Could Powdered Alcohol Become the Next Kool-Aid of Teenage Drinking?

Now that powdered alcohol, or ‘Palcohol,’ has been legalized, many politicians and children’s groups are raising concerns that it may become a problem with underage drinkers.

New York’s Democrat senator, Chuck Schumer, has dubbed it the, “Kool-Aid for underage drinking.” Worse still, some fear that it may encourage dangerous experimentation such as injecting or snorting the product.


Palcohol is a white, powdered form of alcohol that was developed by Lipsmark, a company founded by wine-taster and entrepreneur, Mark Phillips. Phillips says he invented Palcohol as a means for hikers to be able to enjoy an alcoholic drink without carrying bottles of alcohol with them when climbing.

The substance was initially approved in April of 2014, however, the approval had been withdrawn when concerns were raised about proper labeling of the products. It was expressed by a spokesman for the regulating body that a label could not be denied merely on the grounds of “potential for abuse.”

State control

The government approval that was eventually granted to legalize Palcohol covers powdered versions of a margarita, vodka and rum, and a cosmopolitan cocktail. While the federal government approval has been granted, individual state governing bodies have the power to regulate sales of alcohol products within their borders.

So far, Alaska has already banned Palcohol. It has also been banned in Delaware, Louisiana, South Carolina, Massachusetts, and Vermont. Colorado has a temporary ban in place that it pushed through its legislative system last month. Lawmakers in other states are in varying stages of regulating a ban on the product. These states include Iowa, Ohio, Rhode Island, and Utah.

According to Deb Goldberg, State Treasurer of Massachusetts, “the sale of powdered alcohol is prohibited in Massachusetts, and for good reason. Our first priority is to protect the health and safety of our residents, especially children.”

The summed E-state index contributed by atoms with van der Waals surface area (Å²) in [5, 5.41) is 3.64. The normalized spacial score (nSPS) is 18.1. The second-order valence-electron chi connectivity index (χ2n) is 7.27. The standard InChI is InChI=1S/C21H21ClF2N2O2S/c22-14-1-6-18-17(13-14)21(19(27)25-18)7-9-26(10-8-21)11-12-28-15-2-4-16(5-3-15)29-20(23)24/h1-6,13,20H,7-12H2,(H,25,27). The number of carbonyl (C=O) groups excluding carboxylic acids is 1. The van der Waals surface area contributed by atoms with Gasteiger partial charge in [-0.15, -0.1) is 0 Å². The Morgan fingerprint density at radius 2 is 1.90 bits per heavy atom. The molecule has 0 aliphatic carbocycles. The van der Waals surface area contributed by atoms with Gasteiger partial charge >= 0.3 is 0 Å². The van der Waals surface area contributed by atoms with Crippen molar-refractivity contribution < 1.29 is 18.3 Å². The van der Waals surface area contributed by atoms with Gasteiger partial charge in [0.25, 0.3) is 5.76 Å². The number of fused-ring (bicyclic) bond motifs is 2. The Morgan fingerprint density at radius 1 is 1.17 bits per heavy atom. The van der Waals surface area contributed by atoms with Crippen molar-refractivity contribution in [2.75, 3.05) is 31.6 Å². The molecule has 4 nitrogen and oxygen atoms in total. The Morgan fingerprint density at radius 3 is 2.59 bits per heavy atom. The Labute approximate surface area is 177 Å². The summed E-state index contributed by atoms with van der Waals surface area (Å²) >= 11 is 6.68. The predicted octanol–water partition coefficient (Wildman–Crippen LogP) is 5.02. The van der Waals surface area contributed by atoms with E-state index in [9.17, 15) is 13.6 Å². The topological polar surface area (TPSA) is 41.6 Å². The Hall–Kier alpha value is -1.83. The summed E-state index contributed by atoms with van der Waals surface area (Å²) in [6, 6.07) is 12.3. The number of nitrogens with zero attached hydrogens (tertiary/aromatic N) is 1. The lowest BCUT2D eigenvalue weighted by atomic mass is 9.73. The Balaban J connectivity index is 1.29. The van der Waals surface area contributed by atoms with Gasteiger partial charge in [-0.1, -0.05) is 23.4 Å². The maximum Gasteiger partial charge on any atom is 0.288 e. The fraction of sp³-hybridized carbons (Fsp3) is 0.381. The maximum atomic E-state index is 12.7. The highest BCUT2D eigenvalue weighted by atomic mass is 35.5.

“Kool-Aid” for underage drinking

alcoholSenator Schumer expressed his disbelief over the US government approval of Palcohol. He argued that it posed a tremendous danger to minors because its very nature makes it easily concealed, mixed with other drinks or food, or even worse, snorted.

Senator Schumer referred to earlier test versions of Lipsmark’s website for Palcohol, which he explained had promoted the use of the product as a way of avoiding alcohol bans. He said that it also promoted the idea of snorting the product in order to become instantly intoxicated.

Phillips does not deny that some of the earlier marketing concepts had been questionable, and expressed that the idea of snorting Palcohol would be pointless and painful.

“Why would someone spend an hour of pain and misery snorting all of this powder to get one shot into their system?” Phillips questioned before demonstrating how to mix drinks using Palcohol, which he then sipped and exclaimed: “Ah! It’s wonderful.”

Other safety concerns

An equally important concern is the flammable quality of alcohol. Carrying a powdered form of alcohol on your body could mean getting it on your clothing. If you were to then come into contact with a spark, such as from a lighter, you could end up on fire.

“It’s alcohol, which is flammable, and since it’s a highly textured grain, it can stick to you,” said Loren Grush, assistant editor of Popular Science magazine. Grush then used a lighter to ignite a bowl of alcohol powder, which burst into a bright, strong fire.

“You don’t want that on your body,” she added.

-The Alternative Daily


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